Calls that came into our home during shiv’ah included from Rav Shmuel Kamenetsky (Philadelphia Rosh HaYeshiva), Rav Reuven Feinstein, Rav Dovid Cohen, Rav Dovid Harris and Rav Akiva Grunblatt (of Yeshiva Chofetz Chaim), Rav Dovid Grossman of Migdal HaEmek, and the Gerrer Rebbe in Yerushalayim.

Of course, we heard from many rabbis around the globe, including a grateful Conservative rabbi and a bishop who cherished their relationships with my father.

These past number of months have been very difficult ones for the world and for Jewish leadership. We suffered the loss of such greats as the Novominsker Rebbe, Rabbi Dr. Norman Lamm, the Pittsburgher Rebbe of Ashdod, Rabbi Lord Jonathan Sacks, Rav Gedalia Dov Schwartz of Chicago, and now my father.

My father managed one last chesed, even in death. I recall that when my father’s cousin, Rudy Tauber, was niftar a few years ago, the l’vayah was held in Shomrei Hadas Chapels in Brooklyn, and he was brought to JFK Airport for transport to Israel for burial. Due to the rush in scheduling, no one was able to accompany the aron to the cargo area of the airport. The family had to go straight to check-in with El Al. I was ready to go home from the chapel. My father, realizing that no one will be present when they “load” the casket at the airport, he insisted that we quickly run to JFK Cargo first. “You can’t allow Rudy to be shipped like a package in the post office!” Naturally, we did go to JFK Cargo and were able to say a final farewell to Rudy.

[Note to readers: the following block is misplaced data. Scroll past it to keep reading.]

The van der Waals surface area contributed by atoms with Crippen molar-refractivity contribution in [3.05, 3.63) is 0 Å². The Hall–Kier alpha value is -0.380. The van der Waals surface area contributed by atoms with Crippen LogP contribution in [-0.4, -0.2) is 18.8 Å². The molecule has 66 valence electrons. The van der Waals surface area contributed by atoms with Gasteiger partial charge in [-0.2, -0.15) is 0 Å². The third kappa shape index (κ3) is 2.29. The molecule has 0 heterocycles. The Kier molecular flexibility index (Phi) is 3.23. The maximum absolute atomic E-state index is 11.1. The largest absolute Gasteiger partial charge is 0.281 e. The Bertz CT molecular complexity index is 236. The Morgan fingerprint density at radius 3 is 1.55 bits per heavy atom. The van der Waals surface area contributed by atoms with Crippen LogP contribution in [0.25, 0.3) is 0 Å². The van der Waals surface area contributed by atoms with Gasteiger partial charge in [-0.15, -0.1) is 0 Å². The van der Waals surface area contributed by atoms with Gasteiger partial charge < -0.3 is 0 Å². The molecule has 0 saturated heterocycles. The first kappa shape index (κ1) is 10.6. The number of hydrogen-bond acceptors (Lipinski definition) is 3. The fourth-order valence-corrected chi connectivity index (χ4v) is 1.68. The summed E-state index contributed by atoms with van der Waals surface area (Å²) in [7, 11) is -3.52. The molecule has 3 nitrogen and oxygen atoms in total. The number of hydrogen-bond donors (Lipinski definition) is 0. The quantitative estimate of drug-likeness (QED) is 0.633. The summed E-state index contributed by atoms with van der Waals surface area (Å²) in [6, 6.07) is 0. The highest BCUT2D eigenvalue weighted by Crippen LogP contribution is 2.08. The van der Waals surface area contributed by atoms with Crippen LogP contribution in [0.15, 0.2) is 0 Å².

When my father was niftar, he was sent to Eretz Yisrael via United Airlines at Newark Airport. In the parking lot, where the hearse was waiting, we noticed another hearse right behind us. It turns out that the hearse was carrying Mrs. Ann Kuppermann, who had died around the same time. Mrs. Kuppermann was an extremely generous baalas tz’dakah, even dedicating the aron kodesh of our shul’s new beis midrash in my mother Ruth’s name. She left a daughter, Wendy Joy Kuppermann, who was not able to attend the funeral. At the airport, Mrs. Kuppermann was all alone aside from the driver. I was able to say a kapitel T’hilim on her behalf.

Thanks to my father, Mrs. Kuppermann was not sent off like a package in the post office.

Rashi (B’reishis 39:11) tells us that what kept Yosef from faltering during his most challenging times while alone in the house of Potifar was the “image of his father Yaakov,” which hovered above him. I am indeed not adequate to keep to the standards my father set, but I will forever have his image before me as my guide.

Y’hei zichro baruch.

Rabbi Yoel Schonfeld is the Rabbi of the Young Israel of Kew Gardens Hills, Vice President of the Coalition for Jewish Values, former President of the Vaad Harabonim of Queens, and the Rabbinic Consultant for the Queens Jewish Link.